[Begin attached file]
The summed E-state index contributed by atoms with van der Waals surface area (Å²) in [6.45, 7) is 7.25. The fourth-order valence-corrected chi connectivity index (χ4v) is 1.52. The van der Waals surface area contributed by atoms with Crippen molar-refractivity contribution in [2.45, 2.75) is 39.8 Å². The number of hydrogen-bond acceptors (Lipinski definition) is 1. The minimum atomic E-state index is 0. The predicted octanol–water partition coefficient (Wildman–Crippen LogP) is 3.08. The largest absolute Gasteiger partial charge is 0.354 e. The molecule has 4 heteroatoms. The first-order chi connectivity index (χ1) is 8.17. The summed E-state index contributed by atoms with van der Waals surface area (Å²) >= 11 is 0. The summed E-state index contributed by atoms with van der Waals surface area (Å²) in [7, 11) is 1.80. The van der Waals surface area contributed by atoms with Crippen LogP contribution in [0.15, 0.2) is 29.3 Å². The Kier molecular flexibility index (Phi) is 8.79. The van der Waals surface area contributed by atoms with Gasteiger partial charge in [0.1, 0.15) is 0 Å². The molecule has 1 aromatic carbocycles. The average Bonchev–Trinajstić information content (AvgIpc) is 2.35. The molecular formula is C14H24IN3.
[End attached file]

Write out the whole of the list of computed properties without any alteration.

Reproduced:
The summed E-state index contributed by atoms with van der Waals surface area (Å²) in [6.45, 7) is 7.25. The fourth-order valence-corrected chi connectivity index (χ4v) is 1.52. The van der Waals surface area contributed by atoms with Crippen molar-refractivity contribution in [2.45, 2.75) is 39.8 Å². The number of hydrogen-bond acceptors (Lipinski definition) is 1. The minimum atomic E-state index is 0. The predicted octanol–water partition coefficient (Wildman–Crippen LogP) is 3.08. The largest absolute Gasteiger partial charge is 0.354 e. The molecule has 4 heteroatoms. The first-order chi connectivity index (χ1) is 8.17. The summed E-state index contributed by atoms with van der Waals surface area (Å²) >= 11 is 0. The summed E-state index contributed by atoms with van der Waals surface area (Å²) in [7, 11) is 1.80. The van der Waals surface area contributed by atoms with Crippen LogP contribution in [0.15, 0.2) is 29.3 Å². The Kier molecular flexibility index (Phi) is 8.79. The van der Waals surface area contributed by atoms with Gasteiger partial charge in [0.1, 0.15) is 0 Å². The molecule has 1 aromatic carbocycles. The average Bonchev–Trinajstić information content (AvgIpc) is 2.35. The molecular formula is C14H24IN3.